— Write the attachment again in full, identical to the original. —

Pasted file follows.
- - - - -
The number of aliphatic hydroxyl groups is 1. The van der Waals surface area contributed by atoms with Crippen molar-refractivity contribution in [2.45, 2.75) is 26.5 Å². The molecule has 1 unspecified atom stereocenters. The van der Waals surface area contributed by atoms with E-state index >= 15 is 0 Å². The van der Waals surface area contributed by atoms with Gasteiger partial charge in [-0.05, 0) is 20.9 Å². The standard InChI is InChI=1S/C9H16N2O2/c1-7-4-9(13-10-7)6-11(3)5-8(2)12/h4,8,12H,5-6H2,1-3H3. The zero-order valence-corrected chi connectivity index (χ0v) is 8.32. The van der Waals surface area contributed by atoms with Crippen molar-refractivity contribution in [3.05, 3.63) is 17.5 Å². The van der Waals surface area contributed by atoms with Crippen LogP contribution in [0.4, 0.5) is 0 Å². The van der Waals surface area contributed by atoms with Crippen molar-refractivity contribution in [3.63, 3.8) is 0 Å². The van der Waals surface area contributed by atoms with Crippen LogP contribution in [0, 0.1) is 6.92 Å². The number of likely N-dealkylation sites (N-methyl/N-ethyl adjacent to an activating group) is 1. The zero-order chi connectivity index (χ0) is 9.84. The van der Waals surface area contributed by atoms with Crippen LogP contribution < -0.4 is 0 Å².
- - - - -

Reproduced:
The number of aliphatic hydroxyl groups is 1. The van der Waals surface area contributed by atoms with Crippen molar-refractivity contribution in [2.45, 2.75) is 26.5 Å². The molecule has 1 unspecified atom stereocenters. The van der Waals surface area contributed by atoms with E-state index >= 15 is 0 Å². The van der Waals surface area contributed by atoms with Gasteiger partial charge in [-0.05, 0) is 20.9 Å². The standard InChI is InChI=1S/C9H16N2O2/c1-7-4-9(13-10-7)6-11(3)5-8(2)12/h4,8,12H,5-6H2,1-3H3. The zero-order valence-corrected chi connectivity index (χ0v) is 8.32. The van der Waals surface area contributed by atoms with Crippen molar-refractivity contribution in [3.05, 3.63) is 17.5 Å². The van der Waals surface area contributed by atoms with Crippen LogP contribution in [0.4, 0.5) is 0 Å². The van der Waals surface area contributed by atoms with Crippen molar-refractivity contribution in [3.63, 3.8) is 0 Å². The van der Waals surface area contributed by atoms with Crippen LogP contribution in [0, 0.1) is 6.92 Å². The number of likely N-dealkylation sites (N-methyl/N-ethyl adjacent to an activating group) is 1. The zero-order chi connectivity index (χ0) is 9.84. The van der Waals surface area contributed by atoms with Crippen LogP contribution < -0.4 is 0 Å².